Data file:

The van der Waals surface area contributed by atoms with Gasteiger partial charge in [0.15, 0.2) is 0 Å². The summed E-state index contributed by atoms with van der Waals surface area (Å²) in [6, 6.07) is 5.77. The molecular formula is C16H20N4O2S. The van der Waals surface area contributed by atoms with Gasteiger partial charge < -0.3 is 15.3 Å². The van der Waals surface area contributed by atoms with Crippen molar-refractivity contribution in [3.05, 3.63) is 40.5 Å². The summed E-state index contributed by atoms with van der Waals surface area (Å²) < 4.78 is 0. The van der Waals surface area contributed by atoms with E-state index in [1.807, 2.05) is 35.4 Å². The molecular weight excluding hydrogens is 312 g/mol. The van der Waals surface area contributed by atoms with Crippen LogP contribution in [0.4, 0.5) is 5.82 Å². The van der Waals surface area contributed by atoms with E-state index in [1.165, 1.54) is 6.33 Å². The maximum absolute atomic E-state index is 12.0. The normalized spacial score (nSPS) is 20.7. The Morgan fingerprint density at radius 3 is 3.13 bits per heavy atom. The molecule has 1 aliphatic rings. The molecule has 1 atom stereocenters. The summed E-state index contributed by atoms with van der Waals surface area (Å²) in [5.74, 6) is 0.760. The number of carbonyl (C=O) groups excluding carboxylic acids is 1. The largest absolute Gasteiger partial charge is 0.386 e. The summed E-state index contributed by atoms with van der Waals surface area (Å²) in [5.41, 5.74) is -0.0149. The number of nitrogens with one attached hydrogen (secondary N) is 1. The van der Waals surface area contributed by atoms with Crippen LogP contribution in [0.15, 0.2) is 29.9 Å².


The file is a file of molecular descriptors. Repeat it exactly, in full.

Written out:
The van der Waals surface area contributed by atoms with Gasteiger partial charge in [0.15, 0.2) is 0 Å². The summed E-state index contributed by atoms with van der Waals surface area (Å²) in [6, 6.07) is 5.77. The molecular formula is C16H20N4O2S. The van der Waals surface area contributed by atoms with Gasteiger partial charge < -0.3 is 15.3 Å². The van der Waals surface area contributed by atoms with Crippen molar-refractivity contribution in [3.05, 3.63) is 40.5 Å². The summed E-state index contributed by atoms with van der Waals surface area (Å²) < 4.78 is 0. The van der Waals surface area contributed by atoms with E-state index in [1.807, 2.05) is 35.4 Å². The molecular weight excluding hydrogens is 312 g/mol. The van der Waals surface area contributed by atoms with Crippen LogP contribution in [0.4, 0.5) is 5.82 Å². The van der Waals surface area contributed by atoms with E-state index in [1.165, 1.54) is 6.33 Å². The maximum absolute atomic E-state index is 12.0. The normalized spacial score (nSPS) is 20.7. The Morgan fingerprint density at radius 3 is 3.13 bits per heavy atom. The molecule has 1 aliphatic rings. The molecule has 1 atom stereocenters. The summed E-state index contributed by atoms with van der Waals surface area (Å²) in [5.74, 6) is 0.760. The number of carbonyl (C=O) groups excluding carboxylic acids is 1. The largest absolute Gasteiger partial charge is 0.386 e. The summed E-state index contributed by atoms with van der Waals surface area (Å²) in [5.41, 5.74) is -0.0149. The number of nitrogens with one attached hydrogen (secondary N) is 1. The van der Waals surface area contributed by atoms with Crippen LogP contribution in [0.15, 0.2) is 29.9 Å².